Faith of our fathers, living still,
In spite of dungeon fire and sword
O how our hearts beat high with joy!
Whene’er we hear that glorious Word!
Faith of Our Fathers! Holy Faith!
We will be true to thee till death
!

The canopy was held over Bishop Daniel and the priests as they arrived proceeded by deacons and altar servers and knelt before the statue, and table which was dripping with flowers and candlesticks and candles and in the centre the Monstrance containing the Body of Our Lord Jesus Christ.The Faithful sang the O Salutaris and Tantum Ergo. There followed the Litany of the Blessed Virgin Mary and the Holy Name.

The Homily

(Catch it on P The Homily by Bishop Daniel concerned the Faith and the responsibility of all to evangelise fearlessly and openly and witness to the faith. It was moving and the whole homily can be heard on the Podcast of the Pilgrimage of Our Lady of Penrhys.If you have not got iTunes you can click on the link in the blog.Otherwise just type maryinmonmouth into the iTunes store window and it will come into your computer. There followed the prayer of St Michael, Archangel for Wales and this prayer:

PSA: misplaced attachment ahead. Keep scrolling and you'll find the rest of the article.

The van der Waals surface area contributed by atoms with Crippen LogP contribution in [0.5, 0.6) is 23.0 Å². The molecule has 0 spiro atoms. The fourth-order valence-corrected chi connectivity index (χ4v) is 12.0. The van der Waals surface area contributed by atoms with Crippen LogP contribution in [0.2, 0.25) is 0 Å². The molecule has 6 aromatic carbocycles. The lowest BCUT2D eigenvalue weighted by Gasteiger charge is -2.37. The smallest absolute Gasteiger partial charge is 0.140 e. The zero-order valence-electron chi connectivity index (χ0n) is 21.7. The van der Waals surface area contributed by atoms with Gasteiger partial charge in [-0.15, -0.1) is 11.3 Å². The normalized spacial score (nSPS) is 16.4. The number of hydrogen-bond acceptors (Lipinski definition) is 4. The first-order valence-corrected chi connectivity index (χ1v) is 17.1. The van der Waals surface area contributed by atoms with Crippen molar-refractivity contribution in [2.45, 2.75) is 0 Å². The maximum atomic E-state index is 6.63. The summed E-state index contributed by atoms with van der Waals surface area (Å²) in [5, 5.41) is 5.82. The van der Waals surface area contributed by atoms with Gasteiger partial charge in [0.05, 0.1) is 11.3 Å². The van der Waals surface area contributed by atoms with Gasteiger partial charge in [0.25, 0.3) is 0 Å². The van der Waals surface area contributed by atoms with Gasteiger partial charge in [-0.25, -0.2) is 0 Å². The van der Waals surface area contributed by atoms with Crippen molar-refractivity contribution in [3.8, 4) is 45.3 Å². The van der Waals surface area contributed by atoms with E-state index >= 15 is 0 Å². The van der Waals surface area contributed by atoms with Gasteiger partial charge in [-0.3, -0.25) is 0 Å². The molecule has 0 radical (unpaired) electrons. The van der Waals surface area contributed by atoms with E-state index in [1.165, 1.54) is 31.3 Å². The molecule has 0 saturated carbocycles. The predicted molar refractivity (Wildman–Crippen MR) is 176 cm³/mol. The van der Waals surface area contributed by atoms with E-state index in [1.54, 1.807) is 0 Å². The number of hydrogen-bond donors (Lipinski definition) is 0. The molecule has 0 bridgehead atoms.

Almighty God Who in Thine infinite goodness Has sent Thine only begotten Son into the world To open once more the gates of heaven And to teach us how to know, love and serve thee Have mercy upon Thy people who live in Wales. Grant to them the precious gift of Faith And unite them in the one true Church Founded by Thine own dear Son, that, Acknowledging her authority and obeying her voice They may serve Thee, love Thee and worship Thee As Thou desirest in this world And obtain for themselves Everlasting happiness In the world to come Through the same Christ our Lord. Amen

Bishop:Our Lady, help of Christians
Faithful:Pray for us
Bishop:St David
Faithful:Pray for us
Bishop:St Winefride
Faithful:Pray for us.

The long Recessional Hymn was the

Our Lady of Penrhys Hymn Tune:Lourdes

________________________________________________ Here are some of the verses….